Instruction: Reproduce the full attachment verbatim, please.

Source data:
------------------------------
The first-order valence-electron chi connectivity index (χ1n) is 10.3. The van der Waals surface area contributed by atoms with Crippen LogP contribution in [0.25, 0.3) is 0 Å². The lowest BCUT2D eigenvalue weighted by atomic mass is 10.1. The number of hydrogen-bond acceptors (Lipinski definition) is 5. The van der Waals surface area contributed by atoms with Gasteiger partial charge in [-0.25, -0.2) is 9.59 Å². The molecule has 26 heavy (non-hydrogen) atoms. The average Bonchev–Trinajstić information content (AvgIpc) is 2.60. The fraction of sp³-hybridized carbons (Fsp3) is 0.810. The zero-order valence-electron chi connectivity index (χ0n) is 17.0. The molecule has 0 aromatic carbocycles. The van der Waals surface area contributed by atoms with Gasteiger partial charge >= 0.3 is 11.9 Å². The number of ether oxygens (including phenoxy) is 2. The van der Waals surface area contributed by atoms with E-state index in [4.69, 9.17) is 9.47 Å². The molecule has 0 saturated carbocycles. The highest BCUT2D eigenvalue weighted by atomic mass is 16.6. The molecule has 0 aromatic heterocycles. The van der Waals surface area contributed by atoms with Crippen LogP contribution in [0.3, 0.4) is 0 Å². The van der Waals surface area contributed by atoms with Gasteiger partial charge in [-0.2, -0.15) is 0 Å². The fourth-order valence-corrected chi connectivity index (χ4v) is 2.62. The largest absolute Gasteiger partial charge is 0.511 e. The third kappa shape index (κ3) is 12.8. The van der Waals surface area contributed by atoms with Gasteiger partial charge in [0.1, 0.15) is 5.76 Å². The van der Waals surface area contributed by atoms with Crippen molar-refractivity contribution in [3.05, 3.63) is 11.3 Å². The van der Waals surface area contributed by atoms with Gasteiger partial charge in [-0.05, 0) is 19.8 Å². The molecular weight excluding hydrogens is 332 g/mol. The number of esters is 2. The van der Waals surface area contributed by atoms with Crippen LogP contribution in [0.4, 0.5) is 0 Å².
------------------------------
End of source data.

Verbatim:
The first-order valence-electron chi connectivity index (χ1n) is 10.3. The van der Waals surface area contributed by atoms with Crippen LogP contribution in [0.25, 0.3) is 0 Å². The lowest BCUT2D eigenvalue weighted by atomic mass is 10.1. The number of hydrogen-bond acceptors (Lipinski definition) is 5. The van der Waals surface area contributed by atoms with Gasteiger partial charge in [-0.25, -0.2) is 9.59 Å². The molecule has 26 heavy (non-hydrogen) atoms. The average Bonchev–Trinajstić information content (AvgIpc) is 2.60. The fraction of sp³-hybridized carbons (Fsp3) is 0.810. The zero-order valence-electron chi connectivity index (χ0n) is 17.0. The molecule has 0 aromatic carbocycles. The van der Waals surface area contributed by atoms with Gasteiger partial charge >= 0.3 is 11.9 Å². The number of ether oxygens (including phenoxy) is 2. The van der Waals surface area contributed by atoms with E-state index in [4.69, 9.17) is 9.47 Å². The molecule has 0 saturated carbocycles. The highest BCUT2D eigenvalue weighted by atomic mass is 16.6. The molecule has 0 aromatic heterocycles. The van der Waals surface area contributed by atoms with Crippen LogP contribution in [0.3, 0.4) is 0 Å². The van der Waals surface area contributed by atoms with Gasteiger partial charge in [-0.2, -0.15) is 0 Å². The fourth-order valence-corrected chi connectivity index (χ4v) is 2.62. The largest absolute Gasteiger partial charge is 0.511 e. The third kappa shape index (κ3) is 12.8. The van der Waals surface area contributed by atoms with Gasteiger partial charge in [0.1, 0.15) is 5.76 Å². The van der Waals surface area contributed by atoms with Crippen molar-refractivity contribution in [3.05, 3.63) is 11.3 Å². The van der Waals surface area contributed by atoms with Gasteiger partial charge in [-0.05, 0) is 19.8 Å². The molecular weight excluding hydrogens is 332 g/mol. The number of esters is 2. The van der Waals surface area contributed by atoms with Crippen LogP contribution in [0.4, 0.5) is 0 Å².